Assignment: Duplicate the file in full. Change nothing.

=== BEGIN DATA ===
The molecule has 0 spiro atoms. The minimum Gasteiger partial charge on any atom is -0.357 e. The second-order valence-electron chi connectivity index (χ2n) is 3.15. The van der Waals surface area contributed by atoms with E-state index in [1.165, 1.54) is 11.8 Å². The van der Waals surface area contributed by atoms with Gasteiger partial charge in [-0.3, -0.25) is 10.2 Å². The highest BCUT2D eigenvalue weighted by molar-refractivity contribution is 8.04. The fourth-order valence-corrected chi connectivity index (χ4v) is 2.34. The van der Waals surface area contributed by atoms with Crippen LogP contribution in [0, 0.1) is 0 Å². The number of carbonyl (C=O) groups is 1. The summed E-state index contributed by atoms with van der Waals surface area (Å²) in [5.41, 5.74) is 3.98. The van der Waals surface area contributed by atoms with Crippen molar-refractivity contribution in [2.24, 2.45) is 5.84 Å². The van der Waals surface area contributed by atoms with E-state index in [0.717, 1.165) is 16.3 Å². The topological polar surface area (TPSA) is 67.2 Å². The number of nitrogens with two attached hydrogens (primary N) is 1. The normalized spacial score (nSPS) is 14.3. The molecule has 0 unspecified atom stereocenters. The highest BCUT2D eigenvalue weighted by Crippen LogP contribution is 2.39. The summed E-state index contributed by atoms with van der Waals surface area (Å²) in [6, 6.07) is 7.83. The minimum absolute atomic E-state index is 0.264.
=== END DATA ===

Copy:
The molecule has 0 spiro atoms. The minimum Gasteiger partial charge on any atom is -0.357 e. The second-order valence-electron chi connectivity index (χ2n) is 3.15. The van der Waals surface area contributed by atoms with E-state index in [1.165, 1.54) is 11.8 Å². The van der Waals surface area contributed by atoms with Gasteiger partial charge in [-0.3, -0.25) is 10.2 Å². The highest BCUT2D eigenvalue weighted by molar-refractivity contribution is 8.04. The fourth-order valence-corrected chi connectivity index (χ4v) is 2.34. The van der Waals surface area contributed by atoms with Crippen LogP contribution in [0, 0.1) is 0 Å². The number of carbonyl (C=O) groups is 1. The summed E-state index contributed by atoms with van der Waals surface area (Å²) in [5.41, 5.74) is 3.98. The van der Waals surface area contributed by atoms with Crippen molar-refractivity contribution in [2.24, 2.45) is 5.84 Å². The van der Waals surface area contributed by atoms with E-state index in [0.717, 1.165) is 16.3 Å². The topological polar surface area (TPSA) is 67.2 Å². The number of nitrogens with two attached hydrogens (primary N) is 1. The normalized spacial score (nSPS) is 14.3. The molecule has 0 unspecified atom stereocenters. The highest BCUT2D eigenvalue weighted by Crippen LogP contribution is 2.39. The summed E-state index contributed by atoms with van der Waals surface area (Å²) in [6, 6.07) is 7.83. The minimum absolute atomic E-state index is 0.264.